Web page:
By Musty Bunches | 20 May 2002
The summer months may not be the best time to discover your superhero status, after all a cape and PVC catsuit can play havoc with a girl's constitution as the sun threatens to make an appearance, but Musty is never one to shun the call of the needy. She has heard Allied Domecq may be calling on her to do just that, if she wants to qualify as a target drinker these days. And after all there are so many evils to combat, holy cola wars in Asia, exploding en primeur prices.
The fact that Allied Domecq missed out on any of the offal from the decomposing body that was Seagram doesn't mean that we shouldn't take it seriously. Oh no. In fact, the company is very anxious for us all to know that it is Still A Big Player.
Not only has it spent millions of pounds on large wineries in the last 12 months - some of them even producing a product vaguely recognisable as wine - but it is even preparing to take on one of the drinks industry's biggest brands head to head. This, though, is obviously Top Secret information, and Musty expects her readers to be discreet in how they use it.
Last month, surrounded by the sort of high-level secrecy normally only associated with the launch of a new space shuttle, or the nocturnal activities of a US President, AD held a Very Important series of one-to-one interviews with key industry figures. Their purpose: to announce the arrival of Tia Lusso.
Tia Lusso is a radical new arrival on the drinks scene. We have never seen anything like it before. It will change the face of modern drinking. At least, that's what Musty was told. The fact that you could make it yourself at home by tipping a spoonful of cream into Tia Maria doesn't detract from its effectiveness. Sometimes genius is so simple.
Its intention is to take on Baileys in a square fight, with no kicking, scratching or spitting, in its search for the perfume-drenched Cream Liqueur Championship of the world. And it will do this by targeting Batgirls.
Now before you write in and say that a consumer base consisting of one fictional superheroine is not likely to have UDV shaking in its shoes, understand that Batgirls is the name that AD has given to 25-year-old single women.
- Is it because they hang upside down from doorframes in their trendy urban bedsits?
- Is it because they emit high-pitched squeaks to guide themselves round dimly-lit nightclubs?
- Is it because they have large translucent ears, specially adapted to mobile phone use?
No, it's because they come out at night and, er… that's it. Brilliant…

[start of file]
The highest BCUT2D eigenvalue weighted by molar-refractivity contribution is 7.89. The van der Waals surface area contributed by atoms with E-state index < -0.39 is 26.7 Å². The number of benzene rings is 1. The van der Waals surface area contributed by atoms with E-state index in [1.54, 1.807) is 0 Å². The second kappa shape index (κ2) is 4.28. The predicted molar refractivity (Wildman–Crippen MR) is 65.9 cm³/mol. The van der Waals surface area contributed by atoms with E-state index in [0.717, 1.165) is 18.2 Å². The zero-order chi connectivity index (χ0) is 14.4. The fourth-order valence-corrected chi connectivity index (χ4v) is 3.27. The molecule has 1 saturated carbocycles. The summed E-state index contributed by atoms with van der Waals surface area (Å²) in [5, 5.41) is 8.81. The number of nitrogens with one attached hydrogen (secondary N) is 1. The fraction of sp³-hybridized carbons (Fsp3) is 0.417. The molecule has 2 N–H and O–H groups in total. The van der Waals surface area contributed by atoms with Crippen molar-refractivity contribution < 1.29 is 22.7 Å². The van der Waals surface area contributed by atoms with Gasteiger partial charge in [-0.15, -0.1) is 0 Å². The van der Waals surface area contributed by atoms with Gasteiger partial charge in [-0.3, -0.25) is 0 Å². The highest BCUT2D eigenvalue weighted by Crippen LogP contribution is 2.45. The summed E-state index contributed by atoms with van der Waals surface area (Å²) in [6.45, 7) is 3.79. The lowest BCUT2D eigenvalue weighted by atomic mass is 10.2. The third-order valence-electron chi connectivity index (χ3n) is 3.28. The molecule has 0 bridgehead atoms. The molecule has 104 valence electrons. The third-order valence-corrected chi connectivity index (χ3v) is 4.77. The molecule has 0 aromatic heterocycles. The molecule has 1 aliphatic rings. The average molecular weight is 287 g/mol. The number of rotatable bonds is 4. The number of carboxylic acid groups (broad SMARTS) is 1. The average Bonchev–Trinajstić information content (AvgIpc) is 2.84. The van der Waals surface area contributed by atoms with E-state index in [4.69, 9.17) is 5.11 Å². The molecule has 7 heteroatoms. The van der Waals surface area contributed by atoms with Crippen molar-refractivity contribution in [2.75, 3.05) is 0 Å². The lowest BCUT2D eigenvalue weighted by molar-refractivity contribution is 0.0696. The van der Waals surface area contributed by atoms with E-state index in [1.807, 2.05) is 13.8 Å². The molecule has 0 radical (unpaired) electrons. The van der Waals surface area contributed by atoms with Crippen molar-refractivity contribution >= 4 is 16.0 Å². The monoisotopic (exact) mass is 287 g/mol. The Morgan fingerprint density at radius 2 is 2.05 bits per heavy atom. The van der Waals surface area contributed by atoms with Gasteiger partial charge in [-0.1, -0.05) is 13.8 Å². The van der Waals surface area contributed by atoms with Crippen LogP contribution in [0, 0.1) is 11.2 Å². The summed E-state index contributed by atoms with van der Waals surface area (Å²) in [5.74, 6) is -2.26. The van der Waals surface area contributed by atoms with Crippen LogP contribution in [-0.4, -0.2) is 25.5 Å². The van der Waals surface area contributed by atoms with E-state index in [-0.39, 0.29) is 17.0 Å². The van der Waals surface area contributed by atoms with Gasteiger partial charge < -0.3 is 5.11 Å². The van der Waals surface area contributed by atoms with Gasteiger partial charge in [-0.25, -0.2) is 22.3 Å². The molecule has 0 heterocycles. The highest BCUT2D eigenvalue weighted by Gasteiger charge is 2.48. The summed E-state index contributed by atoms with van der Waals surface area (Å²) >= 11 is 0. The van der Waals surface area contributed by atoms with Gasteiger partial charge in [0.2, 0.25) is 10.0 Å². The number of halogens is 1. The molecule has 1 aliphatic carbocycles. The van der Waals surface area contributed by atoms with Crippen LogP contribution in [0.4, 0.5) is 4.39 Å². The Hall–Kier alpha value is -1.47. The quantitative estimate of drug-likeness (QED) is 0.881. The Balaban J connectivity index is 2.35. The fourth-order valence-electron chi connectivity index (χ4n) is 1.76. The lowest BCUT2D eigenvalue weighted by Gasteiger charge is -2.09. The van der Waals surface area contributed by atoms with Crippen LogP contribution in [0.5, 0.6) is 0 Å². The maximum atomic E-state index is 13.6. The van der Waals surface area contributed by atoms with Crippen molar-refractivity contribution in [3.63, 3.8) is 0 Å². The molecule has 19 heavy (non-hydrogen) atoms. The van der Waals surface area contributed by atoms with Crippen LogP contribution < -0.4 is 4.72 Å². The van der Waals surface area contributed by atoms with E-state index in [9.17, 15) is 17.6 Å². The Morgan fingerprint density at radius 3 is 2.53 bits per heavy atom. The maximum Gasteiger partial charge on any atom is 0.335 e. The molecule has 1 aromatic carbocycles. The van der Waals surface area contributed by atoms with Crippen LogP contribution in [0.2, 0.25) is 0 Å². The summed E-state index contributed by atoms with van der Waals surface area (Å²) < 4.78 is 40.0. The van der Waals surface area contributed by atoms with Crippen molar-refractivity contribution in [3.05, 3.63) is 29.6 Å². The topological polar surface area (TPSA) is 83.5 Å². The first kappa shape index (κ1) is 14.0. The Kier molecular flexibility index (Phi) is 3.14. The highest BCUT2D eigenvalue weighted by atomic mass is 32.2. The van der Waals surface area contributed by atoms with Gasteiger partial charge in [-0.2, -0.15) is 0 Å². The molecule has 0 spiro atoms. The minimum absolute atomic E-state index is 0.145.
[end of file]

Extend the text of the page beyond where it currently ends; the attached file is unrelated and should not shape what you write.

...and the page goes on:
Somewhere in Gotham city, the evil Baileys brand manager is laughing into his profit margins…
You have to be careful with marketing soundbites, of course. Last week, Musty was talking to the Californian bulk wine producer, Delicato, which has belatedly realised that the real money to be made nowadays is in bottled, branded wines rather than in anonymous tankers of glug. As such, they are keen that everyone knows that they can make good serious wine, well worth the Californian price tag.
"We are particularly excited about Wine X," said the marketeer "It's a single vineyard wine from our San Bernabe vineyard in Monterey."
The fact that this single vineyard, at 12,000 acres, is the size of a small central European country and even has its own airplane landing strip is, presumably, neither here nor there.
Bombs, chaos, terrorists, splinter groups. Is Musty about to get all Middle Eastern on us? Of course not. We are talking Nepal here, where Coca-Cola has just had its bottling line blown up by terrorists. It's the second such attack on the purveyor of liquid sugar in the country this year, and Coke's sources fear it won't be the last.
"These men are ruthless fanatics," said a fictional Coca-Cola spokesman. "Today it's our bottling line, but tomorrow it could be suicide bombers and nuclear warheads. We call on President Bush to send our forces in - once we tell him where Nepal is."
Though intelligence sources officially claim that the attack was the work of Maoist rebels, Musty prefers the less boring theory of a splinter group of hardline Pepsi fundamentalists engaged in a soft drinks holy war.
And finally, as the first Bordeaux en primeur prices start to hit the market, Musty would like to urge her readers to put their scepticism to one side, think positive and unchain their wallets. However stratospherically high the prices, and however patchy the quality, just remember that this is the second best vintage of the millennium, and pedigree like that doesn't come cheap…
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